The distinguished scholar and author Fouad
Ajami has graced the pages of The Wall Street
Journal recently with a most important column
titled, "Barack Obama the Pessimist."
Mr. Ajami notes that President Obama effectively
denied American Exceptionalism from the earliest
days of his administration. He told reporters
in Strasbourg in April 2009 that "I believe
in American exceptionalism, just as I suspect
that the Brits believe in British exceptionalism
and the Greeks believe in Greek exceptionalism."
It was an interesting formulation, Mr. Ajami
notes, pointing to President Obama's "break
with the history of America's faith in liberty
in distant lands." Ajami shows how President
Obama abandoned the Iranian pro-democracy forces
when they rose up against the Mullahs who rule
the world's leading sponsor of terrorism.
Fouad Ajami contrasted Obama's pessimism with
Ronald Reagan's essentially optimistic nature.
"His faith in America [was] boundless ...
[and in Eastern Europe] the captive nations
were never in doubt; American power was on the
side of liberty."
We can find the roots of Obama's pessimism even
earlier in his administration than the Strasbourg
Denial. We can look to the third day of his
tenure, Jan. 23, 2009. That day, he issued a
lethal Executive Order rescinding the Reagan-era
Mexico City Policy. As ABC News' Jake Tapper
noted then, Obama's order was intended to "elate
pro-abortion groups." It certainly did.
The prospect of sluicing billions of U.S. tax
dollars to abortion traffickers like International
Planned Parenthood Federation surely sent a
thrill down the legs of these advocates.
What must the people in the Third World have
thought of this action? In Africa, as Kenya's
Dr. Margaret Ogola has eloquently stated, too
many villages lack clean water with which to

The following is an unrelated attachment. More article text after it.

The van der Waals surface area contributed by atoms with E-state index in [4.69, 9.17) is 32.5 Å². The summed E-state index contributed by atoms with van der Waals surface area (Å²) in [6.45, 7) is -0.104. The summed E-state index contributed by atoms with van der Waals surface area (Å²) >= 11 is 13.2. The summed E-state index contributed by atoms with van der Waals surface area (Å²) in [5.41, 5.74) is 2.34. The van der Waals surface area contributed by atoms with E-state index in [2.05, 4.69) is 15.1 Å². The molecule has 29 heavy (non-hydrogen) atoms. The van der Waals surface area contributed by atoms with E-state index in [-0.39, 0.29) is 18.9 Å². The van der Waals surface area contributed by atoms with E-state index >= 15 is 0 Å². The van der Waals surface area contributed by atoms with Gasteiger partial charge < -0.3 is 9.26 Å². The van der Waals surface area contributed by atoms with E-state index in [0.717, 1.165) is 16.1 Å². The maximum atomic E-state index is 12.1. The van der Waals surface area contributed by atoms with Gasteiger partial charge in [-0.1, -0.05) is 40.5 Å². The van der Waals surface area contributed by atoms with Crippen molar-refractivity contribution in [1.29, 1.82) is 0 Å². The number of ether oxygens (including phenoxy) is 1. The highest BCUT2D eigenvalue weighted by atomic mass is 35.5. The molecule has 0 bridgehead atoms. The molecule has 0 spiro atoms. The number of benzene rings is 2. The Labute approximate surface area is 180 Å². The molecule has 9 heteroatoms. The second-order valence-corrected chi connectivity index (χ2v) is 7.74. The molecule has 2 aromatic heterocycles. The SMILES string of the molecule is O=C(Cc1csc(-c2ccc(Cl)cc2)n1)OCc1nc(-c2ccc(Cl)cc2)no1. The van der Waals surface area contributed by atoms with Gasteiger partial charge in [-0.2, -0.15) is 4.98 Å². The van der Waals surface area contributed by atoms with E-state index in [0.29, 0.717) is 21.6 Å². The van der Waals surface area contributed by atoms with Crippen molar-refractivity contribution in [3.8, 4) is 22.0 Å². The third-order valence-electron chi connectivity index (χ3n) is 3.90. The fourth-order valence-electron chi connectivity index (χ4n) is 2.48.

wash down abortifacients and pills like RU-486
that kill the child in the womb. Many of these
native peoples are not as sophisticated as their
pro-choice American "helpers" are.
They still welcome children. They still think
of human life as a blessing.
So did Ronald Reagan. His Mexico City Doctrine
was more than simply a cutoff of funds to those
who push or do abortions around the world. The
Reagan Mexico City Doctrine spoke to the dreams
of millions that children should be "welcomed
in life and protected in law." Reagan viewed
human creativity and energy as the fount of
development, liberty and hope. That's what gave
him his essentially optimistic world view.
Liberal journalists had a hard time figuring
out Reagan. They agreed with Clark Clifford's
memorable put-down. The Democratic Party's Wise
Man, Clifford met Reagan in the White House
and ran back to the Georgetown cocktail party
circuit, labeling him "an amiable dunce."
When a journalist asked Reagan why so many Americans
loved him, he answered succinctly: "They
know I love them."
When Reagan sought to protect those who live
in what John F. Kennedy memorably called "the
huts and villages of half the world," they,
too, sensed his love and his optimism. In his
Farewell Address to the American people, Reagan
pointed to an incident in the South China Sea.
There, a crowded, leaking boat filled with Vietnamese
refugees was rescued by sailors from the USS
Midway. One of the boat people called out to
the young sailors in the launch as it approached
their vessel: "Hey, American sailor. Hey,
In standing with those captive peoples across
the world who yearned to breathe free, in proclaiming
his Mexico City Doctrine that told them they
and their children were valued by America, Ronald
Reagan was an optimist. He was that Freedom
Barack Obama braved scorching liberal critics
when he called Reagan's presidency "transformational."
He said Reagan had changed America in ways that
Bill Clinton's two terms did not.
But when he won the White House, when he had
the power to transform, Barack Obama tragically
revoked Reagan's Mexico City Policy. President
Obama, on his third day in office, embraced
and imbursed the global Culture of Death. He
followed in Bill Clinton's footsteps.
We may call this portentous move President Obama's
own Gran Rifuto — his great refusal to say yes
to life, to say yes to new hope.
No wonder America is going broke. And no wonder
the hopes for change Barack Obama so admirably
evoked are broken. CV
Robert Morrison is senior fellow for policy
studies at the Family Research Council